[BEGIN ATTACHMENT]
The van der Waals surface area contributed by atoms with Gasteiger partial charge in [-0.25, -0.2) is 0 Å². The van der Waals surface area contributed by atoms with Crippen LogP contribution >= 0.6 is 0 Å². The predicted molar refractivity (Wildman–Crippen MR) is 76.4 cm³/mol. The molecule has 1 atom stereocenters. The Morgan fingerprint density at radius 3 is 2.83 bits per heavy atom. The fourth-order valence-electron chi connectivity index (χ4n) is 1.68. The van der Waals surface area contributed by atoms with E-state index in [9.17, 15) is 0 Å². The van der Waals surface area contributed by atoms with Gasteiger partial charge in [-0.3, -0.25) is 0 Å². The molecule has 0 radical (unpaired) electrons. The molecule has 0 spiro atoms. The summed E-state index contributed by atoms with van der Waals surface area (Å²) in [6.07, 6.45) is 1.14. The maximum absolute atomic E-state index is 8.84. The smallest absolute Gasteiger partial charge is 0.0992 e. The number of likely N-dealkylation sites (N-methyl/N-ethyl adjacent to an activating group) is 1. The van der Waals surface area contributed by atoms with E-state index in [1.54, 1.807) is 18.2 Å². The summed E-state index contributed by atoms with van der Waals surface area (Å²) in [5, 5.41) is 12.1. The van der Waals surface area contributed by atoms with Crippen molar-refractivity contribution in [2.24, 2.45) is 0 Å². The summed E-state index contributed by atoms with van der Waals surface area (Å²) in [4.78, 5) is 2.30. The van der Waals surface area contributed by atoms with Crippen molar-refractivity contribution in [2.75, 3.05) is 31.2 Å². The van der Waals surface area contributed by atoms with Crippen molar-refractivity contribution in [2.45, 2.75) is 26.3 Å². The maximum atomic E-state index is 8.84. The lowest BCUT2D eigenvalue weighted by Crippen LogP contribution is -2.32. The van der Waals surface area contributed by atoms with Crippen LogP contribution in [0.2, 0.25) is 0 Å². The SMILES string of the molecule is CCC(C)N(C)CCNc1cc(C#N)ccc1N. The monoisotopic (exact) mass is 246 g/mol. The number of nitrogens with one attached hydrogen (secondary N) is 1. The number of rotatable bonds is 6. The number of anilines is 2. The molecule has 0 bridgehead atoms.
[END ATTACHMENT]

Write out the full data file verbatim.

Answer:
The van der Waals surface area contributed by atoms with Gasteiger partial charge in [-0.25, -0.2) is 0 Å². The van der Waals surface area contributed by atoms with Crippen LogP contribution >= 0.6 is 0 Å². The predicted molar refractivity (Wildman–Crippen MR) is 76.4 cm³/mol. The molecule has 1 atom stereocenters. The Morgan fingerprint density at radius 3 is 2.83 bits per heavy atom. The fourth-order valence-electron chi connectivity index (χ4n) is 1.68. The van der Waals surface area contributed by atoms with E-state index in [9.17, 15) is 0 Å². The van der Waals surface area contributed by atoms with Gasteiger partial charge in [-0.3, -0.25) is 0 Å². The molecule has 0 radical (unpaired) electrons. The molecule has 0 spiro atoms. The summed E-state index contributed by atoms with van der Waals surface area (Å²) in [6.07, 6.45) is 1.14. The maximum absolute atomic E-state index is 8.84. The smallest absolute Gasteiger partial charge is 0.0992 e. The number of likely N-dealkylation sites (N-methyl/N-ethyl adjacent to an activating group) is 1. The van der Waals surface area contributed by atoms with E-state index in [1.54, 1.807) is 18.2 Å². The summed E-state index contributed by atoms with van der Waals surface area (Å²) in [5, 5.41) is 12.1. The van der Waals surface area contributed by atoms with Crippen molar-refractivity contribution in [2.24, 2.45) is 0 Å². The summed E-state index contributed by atoms with van der Waals surface area (Å²) in [4.78, 5) is 2.30. The van der Waals surface area contributed by atoms with Crippen molar-refractivity contribution in [2.75, 3.05) is 31.2 Å². The van der Waals surface area contributed by atoms with Crippen molar-refractivity contribution in [2.45, 2.75) is 26.3 Å². The maximum atomic E-state index is 8.84. The lowest BCUT2D eigenvalue weighted by Crippen LogP contribution is -2.32. The van der Waals surface area contributed by atoms with Crippen LogP contribution in [0.2, 0.25) is 0 Å². The SMILES string of the molecule is CCC(C)N(C)CCNc1cc(C#N)ccc1N. The monoisotopic (exact) mass is 246 g/mol. The number of nitrogens with one attached hydrogen (secondary N) is 1. The number of rotatable bonds is 6. The number of anilines is 2. The molecule has 0 bridgehead atoms.